Each almond takes over 1 gallon of water to produce. Imagine that. While visiting the area of Paso Robles recently, a beautiful area of California, on our way to an Olive Oil tasting farm, we passed a long stretch of abandoned almond farms.
Some of the trees were in beautiful floral bloom while most just looked dead. Rain and irrigation are vital to the production of almonds, as are bees, but that’s another sad story.
How To Make Almond And Oat Fig Tarts
If you’re like me and keep containers of almond flour (freshly ground at home), and oat flour (also freshly ground at home), making this crust will take just a few minutes.
If not, get out your food processor and grind just enough almonds and oats for this recipe. In fact, just grind them together, then toss the remaining crust ingredients into the processor and you will have the crust ready to press into a tart pan quickly.
A removable bottom tart pan makes serving a fruit tart easy. If you don’t have one, simply take a few lids off the wide-mouth mason jars you are sure to have, flip the lid part, upside down into the lid rim (so the seal strip is facing away from the crust), and go ahead and press the crust into several of these. Same sort of thing as a tart pan only cheap!
The custard is simply a rich creamy mascarpone, whisked with egg yolks, a little sugar and my favorite flavor enhancer – Orange Blossom Water.
I use this way more than vanilla. It is delicately floral and much more delicate than rose water. The custard gets poured into the prepared crust, topped with fresh figs and baked to perfection!
Fresh Figs vs Dried Figs
While fresh figs are what I used in this recipe and are usually abundant the end of summer months, dried figs can be used as well though you will want to soak them in liquid to soften them, before using.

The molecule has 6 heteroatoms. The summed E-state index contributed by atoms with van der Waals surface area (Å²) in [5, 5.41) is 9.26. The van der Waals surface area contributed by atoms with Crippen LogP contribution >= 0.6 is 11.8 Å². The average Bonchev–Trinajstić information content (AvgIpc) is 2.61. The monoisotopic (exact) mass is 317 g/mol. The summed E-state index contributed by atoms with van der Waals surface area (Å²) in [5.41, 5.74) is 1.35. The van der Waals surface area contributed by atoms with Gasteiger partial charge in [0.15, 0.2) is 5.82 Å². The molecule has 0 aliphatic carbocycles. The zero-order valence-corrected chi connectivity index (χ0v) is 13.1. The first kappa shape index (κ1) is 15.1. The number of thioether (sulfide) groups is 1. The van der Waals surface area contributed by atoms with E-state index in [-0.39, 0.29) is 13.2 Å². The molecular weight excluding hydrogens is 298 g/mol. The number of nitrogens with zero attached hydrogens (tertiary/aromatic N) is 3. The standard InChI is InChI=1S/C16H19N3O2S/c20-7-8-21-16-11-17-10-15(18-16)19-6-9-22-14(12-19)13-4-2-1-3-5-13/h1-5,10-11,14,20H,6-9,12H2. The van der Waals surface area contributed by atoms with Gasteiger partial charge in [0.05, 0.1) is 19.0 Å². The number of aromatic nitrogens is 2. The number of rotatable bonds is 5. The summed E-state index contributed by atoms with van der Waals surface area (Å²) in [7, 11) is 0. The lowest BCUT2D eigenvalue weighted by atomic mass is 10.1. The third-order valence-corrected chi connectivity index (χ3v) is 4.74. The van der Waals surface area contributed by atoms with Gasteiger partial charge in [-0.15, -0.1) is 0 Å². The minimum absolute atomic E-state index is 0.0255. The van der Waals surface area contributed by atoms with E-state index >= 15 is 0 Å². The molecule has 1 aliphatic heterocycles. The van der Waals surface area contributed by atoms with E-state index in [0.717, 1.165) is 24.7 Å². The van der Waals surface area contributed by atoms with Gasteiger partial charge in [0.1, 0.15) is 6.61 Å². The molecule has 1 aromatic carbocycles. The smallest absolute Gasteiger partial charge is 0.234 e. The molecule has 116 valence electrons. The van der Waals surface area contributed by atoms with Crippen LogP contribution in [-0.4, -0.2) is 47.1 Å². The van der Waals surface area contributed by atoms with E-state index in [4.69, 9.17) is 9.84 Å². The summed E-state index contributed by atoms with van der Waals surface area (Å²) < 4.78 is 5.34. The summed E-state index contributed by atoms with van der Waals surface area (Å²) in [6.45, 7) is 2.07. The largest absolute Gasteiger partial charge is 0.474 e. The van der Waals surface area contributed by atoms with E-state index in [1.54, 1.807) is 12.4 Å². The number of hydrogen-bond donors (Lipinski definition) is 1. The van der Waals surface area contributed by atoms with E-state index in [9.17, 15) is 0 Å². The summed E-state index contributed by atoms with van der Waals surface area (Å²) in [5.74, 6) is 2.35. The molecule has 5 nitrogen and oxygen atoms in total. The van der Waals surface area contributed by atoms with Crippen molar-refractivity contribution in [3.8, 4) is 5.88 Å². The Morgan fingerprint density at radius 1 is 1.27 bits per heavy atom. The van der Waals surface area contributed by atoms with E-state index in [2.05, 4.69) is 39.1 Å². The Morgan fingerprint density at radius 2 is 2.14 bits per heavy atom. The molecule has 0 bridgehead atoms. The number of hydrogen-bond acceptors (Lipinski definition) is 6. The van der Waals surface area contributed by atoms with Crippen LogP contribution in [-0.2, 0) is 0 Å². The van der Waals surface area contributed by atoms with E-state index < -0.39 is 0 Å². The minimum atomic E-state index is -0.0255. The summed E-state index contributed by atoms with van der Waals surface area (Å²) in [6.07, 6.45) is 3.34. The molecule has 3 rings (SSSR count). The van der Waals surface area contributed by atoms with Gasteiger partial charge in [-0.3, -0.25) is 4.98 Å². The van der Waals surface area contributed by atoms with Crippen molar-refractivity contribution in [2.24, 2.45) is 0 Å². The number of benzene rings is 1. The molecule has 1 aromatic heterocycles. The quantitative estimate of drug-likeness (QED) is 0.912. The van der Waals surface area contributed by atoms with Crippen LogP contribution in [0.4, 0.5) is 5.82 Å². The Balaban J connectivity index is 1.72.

The liquid can be water, but why use water when you could soak them in rum or a favorite liquor!
Almond Oat Fig Tart – The Great American Recipe
For many years, in the early autumn, I make this delicately flavored fig tart. Who knew I would end up making it on national television!
As a contestant on The Great American Recipe, and ‘In The Finales’ I chose those elegant tart for my finale recipe. I called it My Fig Finale. It is the most creative dessert recipe one could make for such an occasion!
Almond And Oat Fig TartCourse: Dessert, PiesCuisine: American
Crushed almonds and oats in a butter and egg white crust, mascarpone, egg yolk and orange blossom custard topped with lots of luscious fresh figs.
Almonds – 1 cup, crushed
Oats – 2 cups, crushed
Butter – 4 tablespoons, softened
Egg whites – 3, slightly whipped
Sugar – 2 tablespoons
Salt – 1/4 teaspoon
Orange rinds – 1 tablespoon, grated
Mascarpone – 1 cup
Egg yolks – 3
Sugar – 1/3 cup
Orange Blossom Water – 1/2 teaspoon
Fresh Figs – 10, sliced to best expose the fig
Raw course sugar – 1 tablespoon
- Preheat oven to 325.
- Whisk the crust ingredients together in a food processor. Press the crust into one removable-bottom tart pan, or 4 mini tart pans. Crimp the edges.
- Whisk the mascarpone, egg yolks, sugar and orange blossom water together. Pour into the tart crust.
- Place the sliced figs beautifully around the top of the custard. Sprinkle the coarse sugar sparingly across the top of the figs. This adds a beautiful color.
- Bake until the custard is firm in the center. This will vary, depending on the size and depth pan you use.
- Cool and serve.
Almond and Oat Fig Tart